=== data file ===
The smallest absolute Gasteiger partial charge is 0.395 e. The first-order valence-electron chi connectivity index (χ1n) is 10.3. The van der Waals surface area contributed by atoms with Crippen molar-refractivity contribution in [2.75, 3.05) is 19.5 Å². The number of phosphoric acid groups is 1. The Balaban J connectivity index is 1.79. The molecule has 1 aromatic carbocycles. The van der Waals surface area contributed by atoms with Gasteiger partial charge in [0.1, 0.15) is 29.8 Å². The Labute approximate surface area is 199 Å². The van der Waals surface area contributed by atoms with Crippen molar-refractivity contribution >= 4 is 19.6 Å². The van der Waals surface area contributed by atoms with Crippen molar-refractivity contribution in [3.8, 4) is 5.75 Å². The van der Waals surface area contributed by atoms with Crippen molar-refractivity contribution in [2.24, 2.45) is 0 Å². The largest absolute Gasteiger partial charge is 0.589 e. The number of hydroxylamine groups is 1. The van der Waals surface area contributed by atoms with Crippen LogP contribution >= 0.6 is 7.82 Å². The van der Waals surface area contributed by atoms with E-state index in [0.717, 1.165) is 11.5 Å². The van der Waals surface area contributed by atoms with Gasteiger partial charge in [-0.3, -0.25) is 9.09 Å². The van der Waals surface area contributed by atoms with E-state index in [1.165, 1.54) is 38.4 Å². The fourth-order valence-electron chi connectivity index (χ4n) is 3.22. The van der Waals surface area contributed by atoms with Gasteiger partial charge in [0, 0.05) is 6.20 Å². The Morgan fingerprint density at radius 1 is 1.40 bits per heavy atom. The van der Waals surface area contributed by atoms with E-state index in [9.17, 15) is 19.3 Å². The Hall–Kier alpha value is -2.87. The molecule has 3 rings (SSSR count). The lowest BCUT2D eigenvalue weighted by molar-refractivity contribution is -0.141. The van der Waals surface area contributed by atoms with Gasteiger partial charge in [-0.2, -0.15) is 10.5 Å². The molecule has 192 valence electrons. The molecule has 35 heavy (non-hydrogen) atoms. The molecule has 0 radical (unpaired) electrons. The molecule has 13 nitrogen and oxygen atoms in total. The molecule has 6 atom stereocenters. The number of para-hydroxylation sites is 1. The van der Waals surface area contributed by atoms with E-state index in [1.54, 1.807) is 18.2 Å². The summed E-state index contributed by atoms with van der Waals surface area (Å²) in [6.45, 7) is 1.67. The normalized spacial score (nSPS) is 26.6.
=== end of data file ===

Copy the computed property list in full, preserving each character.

The smallest absolute Gasteiger partial charge is 0.395 e. The first-order valence-electron chi connectivity index (χ1n) is 10.3. The van der Waals surface area contributed by atoms with Crippen molar-refractivity contribution in [2.75, 3.05) is 19.5 Å². The number of phosphoric acid groups is 1. The Balaban J connectivity index is 1.79. The molecule has 1 aromatic carbocycles. The van der Waals surface area contributed by atoms with Gasteiger partial charge in [0.1, 0.15) is 29.8 Å². The Labute approximate surface area is 199 Å². The van der Waals surface area contributed by atoms with Crippen molar-refractivity contribution >= 4 is 19.6 Å². The van der Waals surface area contributed by atoms with Crippen molar-refractivity contribution in [3.8, 4) is 5.75 Å². The van der Waals surface area contributed by atoms with Crippen molar-refractivity contribution in [2.24, 2.45) is 0 Å². The largest absolute Gasteiger partial charge is 0.589 e. The number of hydroxylamine groups is 1. The van der Waals surface area contributed by atoms with Crippen LogP contribution >= 0.6 is 7.82 Å². The van der Waals surface area contributed by atoms with E-state index in [0.717, 1.165) is 11.5 Å². The van der Waals surface area contributed by atoms with Gasteiger partial charge in [-0.3, -0.25) is 9.09 Å². The van der Waals surface area contributed by atoms with E-state index in [1.165, 1.54) is 38.4 Å². The fourth-order valence-electron chi connectivity index (χ4n) is 3.22. The van der Waals surface area contributed by atoms with Gasteiger partial charge in [0, 0.05) is 6.20 Å². The Morgan fingerprint density at radius 1 is 1.40 bits per heavy atom. The van der Waals surface area contributed by atoms with E-state index in [9.17, 15) is 19.3 Å². The Hall–Kier alpha value is -2.87. The molecule has 3 rings (SSSR count). The lowest BCUT2D eigenvalue weighted by molar-refractivity contribution is -0.141. The van der Waals surface area contributed by atoms with Gasteiger partial charge in [-0.2, -0.15) is 10.5 Å². The molecule has 192 valence electrons. The molecule has 35 heavy (non-hydrogen) atoms. The molecule has 0 radical (unpaired) electrons. The molecule has 13 nitrogen and oxygen atoms in total. The molecule has 6 atom stereocenters. The number of para-hydroxylation sites is 1. The van der Waals surface area contributed by atoms with E-state index in [1.54, 1.807) is 18.2 Å². The summed E-state index contributed by atoms with van der Waals surface area (Å²) in [6.45, 7) is 1.67. The normalized spacial score (nSPS) is 26.6.